The wall paintings of Ancient Greece and Rome were long a puzzle. Neither fresco nor oil paint, they were made with coloured wax, which by every reckoning has to be applied hot in small dabs, setting as it cools. This is "encaustic " painting, mixing beeswax over heat with pigments and applying it right from the stove or hot pot. But when you look at, say, a Pompeiian wall painting or one of the elaborate decorations from the Domus Aurea of Nero in Rome, you see huge areas of colour blocked in, painted in layers, with a rather three dimensional brush stroke.
Even froth and splashes can be discerned, hardly a texture you get with small blocks of coloured wax melted on a heated tray. Nor did the ancients have access to blowtorches or heat guns to get a whole area warm at a time. Famous names tried to work out the puzzle during the Renaissance, to no avail and indeed Leonardo da Vinci himself had a famous fail in his attempt to produce a horse battle on a large scale in the antique method.
In fact the secret was not cracked until 1962 in the research of Jose Cuní of Madrid (1924 - 2021)
who worked out that if you mix pigment and beeswax with a potassium based soap you get a wax emulsion that is soluble in water, can be applied cold, used in a gestural painterly way and requires no heating equipment whatsoever. Much close observation of ancient paintings and chemical analysis led to this breakthrough and he excitedly revealed the rediscovery to what he assumed would be a fascinated public of Classicists and art historians. He was met with indifference at best, and scepticism, and returned disappointed to his own fine art.
It was his children who picked up the baton, demonstrated the truth of the research and put it into production, and now the product is available in tubes and tubs for us to experiment with in a range of ancient and modern colours. You can use it on a wide range of supports and surfaces, it is flexible when cured and dry so can be rolled on a canvas, and although its surface is a little softer when dry than perfectly dry oil paint, it is vivid, satin and luminous. I've been running some tests and experiments with it, out of interest as it falls into the wax family of art materials, and while I have much practice to do before I produce a resolved artwork with it, the initial results have been exciting. It shares qualities of both watercolour, ink painting and oil painting, can be translucent and opaque, applied thick or impasto. They sell a pot of the water soluble encaustic medium so you can use it with your own pigment powders too. It really is its own material, with its own sensual qualities, easy to clean up and powerfully pigmented. I can only suggest, if you are curious, that you try some, and it's available direct from the Cuní family at this link.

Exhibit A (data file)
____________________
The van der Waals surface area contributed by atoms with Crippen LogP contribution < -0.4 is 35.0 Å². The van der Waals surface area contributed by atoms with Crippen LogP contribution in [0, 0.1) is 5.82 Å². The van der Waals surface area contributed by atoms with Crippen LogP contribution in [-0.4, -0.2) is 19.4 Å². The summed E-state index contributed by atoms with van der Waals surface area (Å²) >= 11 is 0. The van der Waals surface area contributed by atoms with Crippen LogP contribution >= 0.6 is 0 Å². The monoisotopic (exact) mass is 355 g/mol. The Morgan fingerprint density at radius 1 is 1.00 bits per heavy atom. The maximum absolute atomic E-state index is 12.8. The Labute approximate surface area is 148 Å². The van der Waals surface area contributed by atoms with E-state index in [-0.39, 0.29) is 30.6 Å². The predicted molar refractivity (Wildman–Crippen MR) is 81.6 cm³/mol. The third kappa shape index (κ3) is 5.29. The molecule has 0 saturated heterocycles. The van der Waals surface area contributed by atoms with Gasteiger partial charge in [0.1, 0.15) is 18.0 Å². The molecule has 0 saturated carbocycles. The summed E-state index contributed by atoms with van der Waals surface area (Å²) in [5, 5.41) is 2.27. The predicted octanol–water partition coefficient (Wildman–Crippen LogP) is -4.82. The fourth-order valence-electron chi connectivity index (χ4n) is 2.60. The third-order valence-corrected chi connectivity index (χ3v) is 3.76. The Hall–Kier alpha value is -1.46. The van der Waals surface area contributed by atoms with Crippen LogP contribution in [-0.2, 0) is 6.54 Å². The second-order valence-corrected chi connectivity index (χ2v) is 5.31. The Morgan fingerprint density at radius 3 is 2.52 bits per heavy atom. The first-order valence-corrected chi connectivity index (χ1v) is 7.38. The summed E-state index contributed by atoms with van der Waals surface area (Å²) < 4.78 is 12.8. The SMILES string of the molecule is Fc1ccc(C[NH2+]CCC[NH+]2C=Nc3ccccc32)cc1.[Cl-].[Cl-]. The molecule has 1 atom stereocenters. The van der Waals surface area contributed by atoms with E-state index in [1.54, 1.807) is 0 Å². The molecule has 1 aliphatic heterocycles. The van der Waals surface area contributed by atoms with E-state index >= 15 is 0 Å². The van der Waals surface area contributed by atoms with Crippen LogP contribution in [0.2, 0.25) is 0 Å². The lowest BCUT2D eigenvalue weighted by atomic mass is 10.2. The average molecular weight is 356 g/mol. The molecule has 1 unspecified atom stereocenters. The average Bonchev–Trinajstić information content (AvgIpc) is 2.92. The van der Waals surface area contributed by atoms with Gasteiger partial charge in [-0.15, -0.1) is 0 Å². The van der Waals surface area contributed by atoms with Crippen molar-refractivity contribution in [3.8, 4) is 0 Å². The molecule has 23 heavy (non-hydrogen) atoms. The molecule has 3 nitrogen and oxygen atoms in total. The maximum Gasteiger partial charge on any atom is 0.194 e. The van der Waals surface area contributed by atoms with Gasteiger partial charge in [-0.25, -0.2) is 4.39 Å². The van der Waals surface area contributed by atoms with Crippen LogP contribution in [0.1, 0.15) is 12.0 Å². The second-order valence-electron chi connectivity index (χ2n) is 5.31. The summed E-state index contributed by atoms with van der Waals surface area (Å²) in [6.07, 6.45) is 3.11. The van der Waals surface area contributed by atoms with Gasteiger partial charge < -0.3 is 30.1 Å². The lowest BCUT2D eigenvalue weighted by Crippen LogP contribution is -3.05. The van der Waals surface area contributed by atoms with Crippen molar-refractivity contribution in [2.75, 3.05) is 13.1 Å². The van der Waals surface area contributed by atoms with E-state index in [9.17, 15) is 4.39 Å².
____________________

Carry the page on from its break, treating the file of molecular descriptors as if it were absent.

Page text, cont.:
As for using it to colour wax sculptures, time will tell - the water soluble aspect of it makes me think no, but actually applied neat it has a texture not unlike very thick matte oil paint, so ...when I try it, I'll report! Here is an unfinished sketch I was working on ,
This started as an image based on a heart surgery photograph in the public domain but I hijacked it to be an apocalyptic landscape...must have been the influence of the heatwave. All great respect and gratitude to Jose Cuní for his hard work, dedication and rediscovery - and exasperation at an academic world that failed to see the import of his work! Watch a film about his work here